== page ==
Stress is a top cause of health, psychological and relationship troubles. And while stress often is considered an adult issue, the truth is that it affects teenagers, too. In fact, according to the latest Stress in America survey from the Washington, D.C.-based American Psychological Association, more than a quarter of teenagers (27 percent) say they experience extreme stress during the school year, and 34 percent expect their stress will increase in the coming year. Summertime doesn’t mean teens are free and clear – 13 percent of the survey respondents said they also suffer stress over the three-month break.
So just what is it that has America’s teens stressing out? Research by the John Hopkins Bloomberg School of Public Health and Center for Adolescent Health identified five top stressors for today’s teens:
- School work – 68%
- Parents – 56%
- Friends’ problems – 52%
- Romantic relationships – 48%
- Drugs in the neighborhood – 48%
Unfortunately, many teens are having trouble coping with their stress. Young respondents said that stress routinely causes them to neglect home responsibilities (40 percent) or schools responsibilities (21 percent); experience headaches (32 percent) or changes in sleeping habits (26 percent); or snap at their classmates or teammates (26 percent).
In recognition of April as National Stress Awareness Month, Project SOS offers these tips for managing teen stress:
1. Mind your health. Exercise helps to boost your body’s levels of serotonin and dopamine, cerebral chemicals that lend a relaxed and happy feeling. Also adopt a nutritious diet, drink plenty of water and get adequate sleep.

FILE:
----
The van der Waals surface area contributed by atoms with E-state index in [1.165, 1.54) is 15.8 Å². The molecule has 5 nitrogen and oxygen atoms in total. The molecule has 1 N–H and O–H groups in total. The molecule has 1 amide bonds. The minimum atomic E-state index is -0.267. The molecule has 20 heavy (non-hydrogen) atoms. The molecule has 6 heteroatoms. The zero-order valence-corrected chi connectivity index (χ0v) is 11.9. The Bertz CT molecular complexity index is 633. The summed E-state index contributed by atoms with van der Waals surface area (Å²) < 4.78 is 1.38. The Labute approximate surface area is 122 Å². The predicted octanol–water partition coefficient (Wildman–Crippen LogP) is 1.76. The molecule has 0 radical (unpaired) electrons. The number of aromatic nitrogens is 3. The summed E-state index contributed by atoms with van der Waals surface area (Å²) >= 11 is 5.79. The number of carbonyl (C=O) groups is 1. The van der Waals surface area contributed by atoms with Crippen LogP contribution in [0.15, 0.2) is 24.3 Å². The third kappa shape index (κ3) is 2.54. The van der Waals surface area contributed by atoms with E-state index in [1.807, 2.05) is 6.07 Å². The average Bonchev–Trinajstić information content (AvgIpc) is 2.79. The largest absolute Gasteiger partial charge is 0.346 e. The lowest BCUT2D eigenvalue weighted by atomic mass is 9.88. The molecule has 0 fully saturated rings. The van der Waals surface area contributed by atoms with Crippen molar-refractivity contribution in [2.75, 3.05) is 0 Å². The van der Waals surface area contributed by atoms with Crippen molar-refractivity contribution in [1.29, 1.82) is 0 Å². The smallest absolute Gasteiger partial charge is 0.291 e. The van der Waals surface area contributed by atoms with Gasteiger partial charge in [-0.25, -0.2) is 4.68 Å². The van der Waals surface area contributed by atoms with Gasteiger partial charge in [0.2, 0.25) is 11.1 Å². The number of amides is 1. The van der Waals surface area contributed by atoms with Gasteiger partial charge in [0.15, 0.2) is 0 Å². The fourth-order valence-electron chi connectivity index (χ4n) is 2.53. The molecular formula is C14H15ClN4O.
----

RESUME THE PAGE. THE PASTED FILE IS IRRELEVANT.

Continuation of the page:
2. Manage your time. Prioritize your school work and household chores, nix procrastination and be sure to schedule time for relaxing and having fun with friends.
3. Ditch the drama. Choose friends wisely, avoiding those who gossip, complain or lay on the peer pressure. This is critical both in your face-to-face relationships and those developed on social media sites.
4. Ask for help. Everyone needs a helping hand, a bit of guidance or simply someone to listen now and then. While you friends can certainly help, don’t discount the experience and wisdom of the adults in your life, including your parents, teachers, school counselors or clergy.
5. Be of help. Psychological studies show that helping others can give you a deep sense of happiness, which is also associated with longer and healthier lives. If you’re a math whiz, tutor a fellow student who is struggling. Help an elderly neighbor with household repairs or weeding a garden. Walk or play with pets at your local shelter. Volunteer opportunities are endless.
Need a little extra help with issues like managing stress, setting goals and establishing boundaries? Visit the Project SOS website to learn more about our life coaching services or talk with your school’s administration about hosting a Project SOS assembly, discussion or instruction session.